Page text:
WORECESTER, Mass., Aug. 1, 2021 /PRNewswire/ — A federal has mediator scheduled the next round of talks between the striking nurses of St. Vincent Hospital and the management of Dallas-based Tenet Healthcare, in the hopes that the parties can reach an agreement that finally includes the staffing and patient care improvements the nurses need to protect their patients and to end the strike – which on Monday will be 148 days, the longest nurses strike nationally in over a decade.
The St. Vincent Hospital nurses met with Dallas-based Tenet Healthcare for negotiations over two days on July 22 and 23, with talks ending at 7:30 p.m. on July 23.
“As nurses continue to be resolved and united in our effort to ensure safer patient care, we look forward to this opportunity to meet in person with the hospital to continue a good faith dialogue that we hope will lead to a settlement to end our strike,” said Marlena Pellegrino, RN, a longtime nurse at the facility and co-chair of the nurses local bargaining unit with the Massachusetts Nurses Association. “Getting back to our patients’ bedside with enforceable contract language on staffing that provides all of our patients with the care and dignity they deserve is our goal this week, and we hope that Tenet shares that goal.”
Face-to face talks are scheduled inside the hospital, with the nurses’ negotiating team caucusing at the nearby Hilton Garden Inn across the street from the hospital. This will not impact the strike, with nurses continuing to picket while talks take place and every day going forward until an agreement is reached. The negotiating committee will be available to meet with the media prior to and after negotiations are completed.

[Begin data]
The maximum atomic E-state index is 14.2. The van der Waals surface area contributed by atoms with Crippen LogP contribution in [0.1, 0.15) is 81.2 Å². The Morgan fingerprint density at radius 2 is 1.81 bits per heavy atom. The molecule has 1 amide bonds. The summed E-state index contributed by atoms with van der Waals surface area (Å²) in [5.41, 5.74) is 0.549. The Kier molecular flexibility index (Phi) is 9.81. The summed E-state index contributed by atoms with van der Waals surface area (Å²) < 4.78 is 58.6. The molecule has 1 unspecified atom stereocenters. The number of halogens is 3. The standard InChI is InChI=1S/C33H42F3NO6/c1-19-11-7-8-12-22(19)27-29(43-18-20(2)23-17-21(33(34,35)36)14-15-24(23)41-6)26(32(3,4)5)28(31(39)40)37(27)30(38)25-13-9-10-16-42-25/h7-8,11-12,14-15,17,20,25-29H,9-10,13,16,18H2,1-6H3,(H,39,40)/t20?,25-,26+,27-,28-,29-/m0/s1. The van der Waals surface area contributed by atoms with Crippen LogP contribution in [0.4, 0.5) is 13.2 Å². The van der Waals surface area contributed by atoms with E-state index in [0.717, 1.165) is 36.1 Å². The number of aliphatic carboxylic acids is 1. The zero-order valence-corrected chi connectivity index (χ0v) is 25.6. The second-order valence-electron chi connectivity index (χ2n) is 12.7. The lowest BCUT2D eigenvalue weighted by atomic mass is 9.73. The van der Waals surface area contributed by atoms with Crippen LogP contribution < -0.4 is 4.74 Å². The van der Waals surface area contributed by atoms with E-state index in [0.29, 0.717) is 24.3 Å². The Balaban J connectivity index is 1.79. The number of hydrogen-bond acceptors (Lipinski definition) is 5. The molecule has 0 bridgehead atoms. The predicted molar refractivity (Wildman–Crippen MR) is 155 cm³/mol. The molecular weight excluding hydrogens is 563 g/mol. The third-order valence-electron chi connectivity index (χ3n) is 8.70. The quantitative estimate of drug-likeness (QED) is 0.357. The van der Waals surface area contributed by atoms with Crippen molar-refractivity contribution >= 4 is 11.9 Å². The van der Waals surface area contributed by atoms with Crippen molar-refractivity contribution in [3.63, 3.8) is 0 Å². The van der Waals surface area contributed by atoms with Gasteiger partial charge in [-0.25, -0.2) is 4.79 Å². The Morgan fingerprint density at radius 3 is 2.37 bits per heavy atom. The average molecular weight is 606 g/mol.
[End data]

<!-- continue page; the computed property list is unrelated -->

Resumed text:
As the strike enters its 22nd week, Tenet has reported profits of more than $120 million for the second quarter of 2021, after posting a profit of $97 million during the first quarter for a total profit for the year of more than $217 million. Since the strike began, Tenet has spent more than $95 million to prolong the nurses strike at St. Vincent Hospital, a fraction of which would have funded the staffing improvements the nurses are seeking.
For more background on the strike and the issues involved, click here to learn more.
Founded in 1903, the Massachusetts Nurses Association is the largest union of registered nurses in the Commonwealth of Massachusetts. Its 23,000 members advance the nursing profession by fostering high standards of nursing practice, promoting the economic and general welfare of nurses in the workplace, projecting a positive and realistic view of nursing, and by lobbying the Legislature and regulatory agencies on health care issues affecting nurses and the public.
SOURCE Massachusetts Nurses Association